Nuclear Winter Records unleashes more death metal hell with Altars, Ensnared



It’ll be chilly really soon, and just having returned from a week at the beach, that makes me kind of sad. Winter is coming, as a certain television show has reminded us repeatedly, and while I actually kind of like that frigid, dead season that’s encased in ice and frigid temperatures, it doesn’t sound appealing in September.

We’re not really going to talk about wintry music today, so sorry about that somewhat misleading intro. Instead, we’re going to talk about a label whose name makes me think of that terribly freezing time with a side of Armageddon, that being Nuclear Winter Records. The Greek label has brought on some of the finest of underground black and death metal, including the awesome Cruciamentum, Trials, and Drawn and Quartered, and yes, when I was at the beach sifting through my promos I was planning to write about, it did put a bit of chill in my bones thinking about death and winter.

Nuclear Winter have two new releases about to hit the market (actually, three, though one, Temple Nightside we’ll talk about in the future since Dark Descent will be releasing it domestically), and both maintain the label’s reputation of finding ugly, punishing, bone-crushing bands that keep real, true death metal pumping through heavy metal’s disgusting body. One band is Altars, who hail from Australia and combine technical wizardry, off-balanced weirdness, and pure brutality on their first full-length effort “Paramnesia” that is a pretty mind-blowing document. The other is Ensnared, a bizarre, punishing band from Gothenburg, Sweden, that keeps thing raw but also carves a bloody new path toward death metal’s future. Both are perfect examples of remaining true to death’s past, but each band also has their quirks that separate them the rest of the pack (as well as from each other) and make them worth following going forward.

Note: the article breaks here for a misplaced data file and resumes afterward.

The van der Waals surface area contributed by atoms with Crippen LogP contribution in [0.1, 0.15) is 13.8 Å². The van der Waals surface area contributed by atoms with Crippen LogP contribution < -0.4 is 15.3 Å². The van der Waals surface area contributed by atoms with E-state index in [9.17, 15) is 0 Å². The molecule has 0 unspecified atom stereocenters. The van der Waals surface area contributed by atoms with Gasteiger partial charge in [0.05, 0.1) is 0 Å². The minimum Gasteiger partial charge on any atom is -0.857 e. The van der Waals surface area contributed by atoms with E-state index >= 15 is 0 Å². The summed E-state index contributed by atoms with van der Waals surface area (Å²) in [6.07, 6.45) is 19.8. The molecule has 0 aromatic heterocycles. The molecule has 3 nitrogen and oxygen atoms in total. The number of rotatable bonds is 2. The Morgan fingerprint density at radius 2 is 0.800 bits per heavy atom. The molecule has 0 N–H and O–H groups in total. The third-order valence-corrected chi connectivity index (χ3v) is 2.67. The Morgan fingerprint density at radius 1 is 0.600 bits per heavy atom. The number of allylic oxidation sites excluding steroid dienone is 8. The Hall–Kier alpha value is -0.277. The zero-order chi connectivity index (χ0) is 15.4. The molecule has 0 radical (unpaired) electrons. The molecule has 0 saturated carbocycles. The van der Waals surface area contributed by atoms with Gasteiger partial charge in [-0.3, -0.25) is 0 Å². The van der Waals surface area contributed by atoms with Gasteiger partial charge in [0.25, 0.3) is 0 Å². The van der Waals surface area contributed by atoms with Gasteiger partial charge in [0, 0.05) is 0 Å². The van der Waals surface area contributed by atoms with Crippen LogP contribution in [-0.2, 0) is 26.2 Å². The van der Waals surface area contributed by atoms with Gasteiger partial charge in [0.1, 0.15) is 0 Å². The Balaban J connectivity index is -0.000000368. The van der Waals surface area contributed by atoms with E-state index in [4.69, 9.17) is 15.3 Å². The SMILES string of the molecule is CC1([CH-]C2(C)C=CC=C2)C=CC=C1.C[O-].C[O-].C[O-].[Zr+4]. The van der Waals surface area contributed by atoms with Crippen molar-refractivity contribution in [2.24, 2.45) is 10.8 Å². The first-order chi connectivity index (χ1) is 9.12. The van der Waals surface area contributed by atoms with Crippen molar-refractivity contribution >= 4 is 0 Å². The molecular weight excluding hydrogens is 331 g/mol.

altars coverAltars, not to be confused with the Christian hardcore band by the same name, has been around since 2005 and have offered up a few split efforts and a demo before finally getting down to their debut long player. The trio is really well polished and machine-like, and their “Paramnesia” could excite people who like really techy death metal and stuff that sounds like it shot in from outer space aboard an asteroid from light years away. Their record is a really strong listen, and I wouldn’t be surprised if this album breaks them out to a larger amount of people.

The trio of bassist/vocalist Cale Schmidt, guitarist Lewis Fischer, and drummer Alan Cadman let things rip early with opening track “Mare,” a weird dose of death complete with gurgly growling, trudging melodies, and blistering drumming that sounds like a panicked soul rapidly pounding on a door for hopes of help avoiding total destruction. “Terse” is a short, violent burst of a song that is one of the most relentless tracks on the album, and that leads toward the mind-altering “Khaz’neh” that is guttural and gritty but also spacious and adventurous. Despite it running near eight minutes, it never feels half as long because the journey is so intoxicating and fun to jump aboard. “Solar Barge” certainly feels spacey, and though it takes a little time to get going, once it does, it rips you through the stars with whirring soloing and technically astonishing playing.